Parents must weigh back-to-class risks, says Nunavut health minister
Baker Lake schools reduce capacity in respsone COVID-19 case increase
With Nunavut schools set to reopen in a matter of days, Health Minister John Main addressed some parents’ concerns on Thursday about sending their kids back to class as the Omicron variant of COVID-19 continues to spread.
Vaccination appointments have been limited at some community health centres due to staffing shortages. As a result, some kids could be going back to school without having had the chance to get vaccinated against COVID-19, even if their parents want them to get the shot.
“As it stands right now there is no vaccine mandate in place for schools, so all students in that situation are able to join in,” Main said.
When asked what parents should do if they’re worried about sending their kids back to class without appointments available to get the vaccine, Main said parents need to make that call themselves.
“At the end of the day, it’s up to each parent to make a judgment on whether they’re comfortable making the decision of sending their child to school.”
Main said he understands many factors can affect this decision, such as children having medical conditions that puts them more at risk of the virus, or if a child is living with someone considered vulnerable to the disease.
Dr. Michael Patterson encouraged parents to consider risks outside of schools, such as visiting between households, which could be the same or greater than the risk of sending a child to school.
“Anyone who’s concerned about individual risk, they should be also looking at other sources of exposure,” he said.
Main said vaccination appointments have been “spotty” in some communities due to staffing issues, but mass vaccine clinics will be rolled out across the territory in the coming weeks.
The first clinic will be at Inuksuk High School in Iqaluit on Jan. 22. It will be a walk-in clinic for youth from 12 to 17 years old who got their second dose at least six months ago.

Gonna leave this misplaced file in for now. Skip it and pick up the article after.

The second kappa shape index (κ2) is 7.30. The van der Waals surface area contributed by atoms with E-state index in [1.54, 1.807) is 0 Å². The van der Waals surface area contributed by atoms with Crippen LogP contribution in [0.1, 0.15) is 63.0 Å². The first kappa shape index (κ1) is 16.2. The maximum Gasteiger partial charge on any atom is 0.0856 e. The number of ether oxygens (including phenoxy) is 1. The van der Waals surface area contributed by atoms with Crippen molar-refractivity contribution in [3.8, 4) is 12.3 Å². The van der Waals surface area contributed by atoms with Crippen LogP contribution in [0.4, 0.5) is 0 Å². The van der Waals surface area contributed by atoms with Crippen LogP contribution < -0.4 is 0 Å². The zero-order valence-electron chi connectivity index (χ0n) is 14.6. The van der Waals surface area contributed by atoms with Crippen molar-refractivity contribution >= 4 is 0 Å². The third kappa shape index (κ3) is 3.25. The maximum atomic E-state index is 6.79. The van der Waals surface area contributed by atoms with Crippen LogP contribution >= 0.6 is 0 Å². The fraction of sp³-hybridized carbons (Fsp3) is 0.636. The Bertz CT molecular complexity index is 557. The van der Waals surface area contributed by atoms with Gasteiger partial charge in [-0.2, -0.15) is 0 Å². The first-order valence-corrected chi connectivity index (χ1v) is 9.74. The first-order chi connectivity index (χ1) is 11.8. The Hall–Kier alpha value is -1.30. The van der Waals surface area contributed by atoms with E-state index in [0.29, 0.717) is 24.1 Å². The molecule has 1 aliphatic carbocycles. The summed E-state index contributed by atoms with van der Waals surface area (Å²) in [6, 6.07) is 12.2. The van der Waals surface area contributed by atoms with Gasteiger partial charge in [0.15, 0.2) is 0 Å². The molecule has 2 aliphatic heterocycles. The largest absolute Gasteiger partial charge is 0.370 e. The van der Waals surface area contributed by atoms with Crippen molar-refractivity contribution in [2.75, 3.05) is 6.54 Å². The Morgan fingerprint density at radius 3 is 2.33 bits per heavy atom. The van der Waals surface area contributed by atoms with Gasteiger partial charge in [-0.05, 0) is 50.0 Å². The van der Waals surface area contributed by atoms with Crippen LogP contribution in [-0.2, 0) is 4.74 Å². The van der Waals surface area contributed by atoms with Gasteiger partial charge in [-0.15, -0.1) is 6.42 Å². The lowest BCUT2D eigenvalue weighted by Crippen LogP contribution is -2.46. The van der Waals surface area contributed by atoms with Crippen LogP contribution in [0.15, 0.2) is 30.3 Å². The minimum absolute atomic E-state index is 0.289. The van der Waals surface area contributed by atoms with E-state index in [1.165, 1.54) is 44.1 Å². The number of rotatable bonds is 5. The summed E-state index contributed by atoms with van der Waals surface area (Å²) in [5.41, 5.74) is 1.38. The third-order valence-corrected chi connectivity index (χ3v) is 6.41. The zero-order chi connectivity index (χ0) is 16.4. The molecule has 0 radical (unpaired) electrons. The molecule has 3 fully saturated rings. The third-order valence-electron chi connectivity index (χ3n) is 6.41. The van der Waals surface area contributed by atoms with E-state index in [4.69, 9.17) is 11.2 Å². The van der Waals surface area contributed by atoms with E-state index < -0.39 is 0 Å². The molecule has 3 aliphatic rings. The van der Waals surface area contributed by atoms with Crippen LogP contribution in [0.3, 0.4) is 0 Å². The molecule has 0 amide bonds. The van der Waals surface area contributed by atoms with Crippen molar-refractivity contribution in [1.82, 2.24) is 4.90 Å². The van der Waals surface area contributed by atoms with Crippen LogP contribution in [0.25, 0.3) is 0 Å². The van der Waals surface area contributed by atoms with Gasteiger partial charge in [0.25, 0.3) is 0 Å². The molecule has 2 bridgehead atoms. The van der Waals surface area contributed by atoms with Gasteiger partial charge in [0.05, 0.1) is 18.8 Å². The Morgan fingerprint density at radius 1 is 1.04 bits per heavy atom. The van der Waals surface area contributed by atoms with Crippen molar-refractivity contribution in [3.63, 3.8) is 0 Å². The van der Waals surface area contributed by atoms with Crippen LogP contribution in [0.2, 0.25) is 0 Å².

Main did not specify whether clinics in other communities will also just provide booster doses or have first and second doses available as well.
Education Minister Pamela Gross addressed questions about how the department plans to make up for how much school time students have lost during the pandemic.
“I know [school staff] are working very hard to ensure the students are learning as much as possible,” Gross said.
Teachers are being encouraged to take the differences among their students’ home lives into account to help their learning as well, she said.
After confirmed cases of COVID-19 in Baker Lake quadrupled in the span of a week, schools there will only be reopening at half capacity, Nunavut’s chief public health officer Dr. Michael Patterson has decided.
“The goal is to keep the risk of exposure to the same level or less risk of exposure due to other activities,” he said.
Patterson made the announcement at a news conference on Thursday after 35 cases were confirmed in the community, just seven days after the tally was eight.
“There has been a significant increase in the number of infected individuals in Baker Lake,” he said.
Patterson will continue to assess the situation in each community weekly and lower school capacities for one to two weeks as needed, he said.
All schools in Nunavut are returning to 100 per cent or 50 per cent capacity on Monday.
Those returning at half capacity are Baker Lake, Cambridge Bay, Iqaluit, Kinngait, Arviat and Rankin Inlet.
In Iqaluit, a daycare has closed due to a COVID-19 exposure, Patterson also said.
Daycares just opened back up on Monday after a Nunavut-wide lockdown imposed in December.
Patterson said COVID-19 testing and contact tracing are ongoing at the Iqaluit daycare.